So, you want to spend a career building wealth without regard for its impact on the environment, economy and society, and then allocate a small portion of this later in life through grant-making to create a favorable legacy?
Why not get it right from the beginning, a win-win for all stakeholders that generate positive impacts and financial returns?
It’s an idea for which Fran Seegull fiercely advocates. To say she’s passionate about impact investing’s possibilities is a major understatement; indeed, it permeates her career, education and latest project, the U.S. Impact Investing Alliance.
Seegull is part of a broader effort to make the case that sustainable investing can lead to solid investment returns alongside positive social and environmental outcomes. And she wants to show successful entrepreneurs and executives how they can do it.
Backed by a growing body of research and data, impact investors are continually refining techniques and tools to innovate, identify opportunities and better align investment capital with their values.
For Seegull, the current momentum was a long time coming.
“I began my career at a small family foundation putting grant money to work in very creative ways,” she says. “I started to get more interested in how our endowment was invested and wondered about why a foundation might use 5 percent of their assets to make an impact with grants, only to invest the other 95 percent, probably unconsciously, without regard for its mission.”
She “wondered” her way back to business school as a result, and explored how to use for-profit business models for impact. Seegull’s turning point came with a paper she wrote for her Harvard Business School professor of venture capital examining the nature of value—specifically financial, economic, social, and environmental value—which led to important conclusions.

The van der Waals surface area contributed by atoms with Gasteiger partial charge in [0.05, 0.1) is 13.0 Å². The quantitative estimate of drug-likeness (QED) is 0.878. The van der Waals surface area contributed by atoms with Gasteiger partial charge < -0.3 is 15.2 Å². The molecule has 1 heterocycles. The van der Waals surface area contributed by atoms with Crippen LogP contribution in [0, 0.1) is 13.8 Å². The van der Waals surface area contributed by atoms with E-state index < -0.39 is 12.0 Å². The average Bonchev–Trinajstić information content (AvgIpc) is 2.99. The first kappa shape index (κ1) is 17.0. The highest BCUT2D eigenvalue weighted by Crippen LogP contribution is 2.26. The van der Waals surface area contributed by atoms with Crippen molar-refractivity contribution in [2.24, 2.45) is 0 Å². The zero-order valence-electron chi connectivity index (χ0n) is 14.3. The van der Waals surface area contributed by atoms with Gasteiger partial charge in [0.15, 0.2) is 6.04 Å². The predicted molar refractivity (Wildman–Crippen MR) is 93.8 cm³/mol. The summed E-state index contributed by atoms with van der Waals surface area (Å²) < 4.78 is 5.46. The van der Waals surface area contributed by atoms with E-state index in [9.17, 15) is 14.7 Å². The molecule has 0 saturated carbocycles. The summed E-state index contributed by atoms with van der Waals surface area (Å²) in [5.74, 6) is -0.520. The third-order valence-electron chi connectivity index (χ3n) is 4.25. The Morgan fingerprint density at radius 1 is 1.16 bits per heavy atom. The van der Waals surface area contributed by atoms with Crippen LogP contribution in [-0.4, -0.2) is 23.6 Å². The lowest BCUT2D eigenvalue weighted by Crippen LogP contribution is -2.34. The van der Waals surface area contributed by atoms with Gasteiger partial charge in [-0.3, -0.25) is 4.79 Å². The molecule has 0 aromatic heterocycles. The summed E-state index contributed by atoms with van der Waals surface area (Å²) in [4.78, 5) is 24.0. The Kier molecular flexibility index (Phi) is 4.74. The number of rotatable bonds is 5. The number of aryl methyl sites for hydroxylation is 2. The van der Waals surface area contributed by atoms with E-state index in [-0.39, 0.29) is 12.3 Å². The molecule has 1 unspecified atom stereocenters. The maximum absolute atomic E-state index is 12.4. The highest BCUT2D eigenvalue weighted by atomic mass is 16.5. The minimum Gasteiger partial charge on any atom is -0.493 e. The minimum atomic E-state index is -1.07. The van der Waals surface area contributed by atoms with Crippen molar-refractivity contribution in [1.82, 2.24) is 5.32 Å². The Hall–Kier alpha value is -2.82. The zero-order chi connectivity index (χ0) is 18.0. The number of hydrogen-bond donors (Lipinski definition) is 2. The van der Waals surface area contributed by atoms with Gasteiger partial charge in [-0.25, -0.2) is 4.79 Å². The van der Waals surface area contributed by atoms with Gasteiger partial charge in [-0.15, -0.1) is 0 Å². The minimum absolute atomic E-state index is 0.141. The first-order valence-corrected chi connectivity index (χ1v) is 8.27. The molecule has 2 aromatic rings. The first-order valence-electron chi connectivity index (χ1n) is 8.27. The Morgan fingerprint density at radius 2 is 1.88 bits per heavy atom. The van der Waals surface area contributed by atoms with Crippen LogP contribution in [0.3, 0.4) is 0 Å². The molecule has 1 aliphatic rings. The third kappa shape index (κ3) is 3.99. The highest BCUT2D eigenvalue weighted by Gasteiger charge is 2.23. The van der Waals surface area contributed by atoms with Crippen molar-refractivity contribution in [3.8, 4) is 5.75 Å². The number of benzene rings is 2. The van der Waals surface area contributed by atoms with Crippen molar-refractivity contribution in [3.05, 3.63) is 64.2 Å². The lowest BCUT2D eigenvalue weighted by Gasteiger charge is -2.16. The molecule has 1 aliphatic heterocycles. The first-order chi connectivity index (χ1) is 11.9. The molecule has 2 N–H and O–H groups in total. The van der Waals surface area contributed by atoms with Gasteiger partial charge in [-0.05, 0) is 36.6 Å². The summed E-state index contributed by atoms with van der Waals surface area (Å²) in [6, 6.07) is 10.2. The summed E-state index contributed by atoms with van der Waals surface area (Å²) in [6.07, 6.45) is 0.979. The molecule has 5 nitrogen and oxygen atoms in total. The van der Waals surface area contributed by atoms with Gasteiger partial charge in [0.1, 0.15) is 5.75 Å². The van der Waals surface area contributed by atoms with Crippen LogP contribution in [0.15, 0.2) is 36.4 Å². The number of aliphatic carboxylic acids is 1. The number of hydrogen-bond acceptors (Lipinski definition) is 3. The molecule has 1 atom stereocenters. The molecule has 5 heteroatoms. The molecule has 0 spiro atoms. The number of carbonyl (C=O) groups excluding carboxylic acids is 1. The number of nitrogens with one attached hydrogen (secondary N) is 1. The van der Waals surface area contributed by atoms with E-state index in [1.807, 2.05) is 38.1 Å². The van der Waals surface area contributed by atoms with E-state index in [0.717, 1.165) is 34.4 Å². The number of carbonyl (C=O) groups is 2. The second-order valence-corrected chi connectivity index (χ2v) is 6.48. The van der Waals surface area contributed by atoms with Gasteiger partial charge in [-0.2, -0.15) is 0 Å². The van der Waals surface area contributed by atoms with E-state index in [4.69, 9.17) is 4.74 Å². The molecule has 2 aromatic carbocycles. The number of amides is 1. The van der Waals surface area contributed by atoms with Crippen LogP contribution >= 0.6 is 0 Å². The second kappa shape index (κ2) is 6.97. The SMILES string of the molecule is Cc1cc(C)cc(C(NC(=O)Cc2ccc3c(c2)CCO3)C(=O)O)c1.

“One was that, through a model similar to venture capital, you could invest for high financial returns while making a philanthropic impact,” Seegull adds. “The other was that a traditional model of wealth accumulation (and then transfer to a charitable tax vehicle like a foundation) without regard for impact wasn’t the best way to maximize overall societal value.”
What she came away with was a blueprint for her career, eventually landing at impact investing pioneer ImpactAssets as the organization’s managing director and chief investment officer where she developed still more “must haves” for success in the space.
“The first was the fundamental need to create relationships with investors and investees, and the power of connecting the two through shared values and visions for impact.”
The second was an understanding of what drives interest in impact investing, and how to respond to the growing need for more public and private impact investing products, down to the retail level.
“We saw that up close at ImpactAssets, and developed products to meet that demand,” she notes.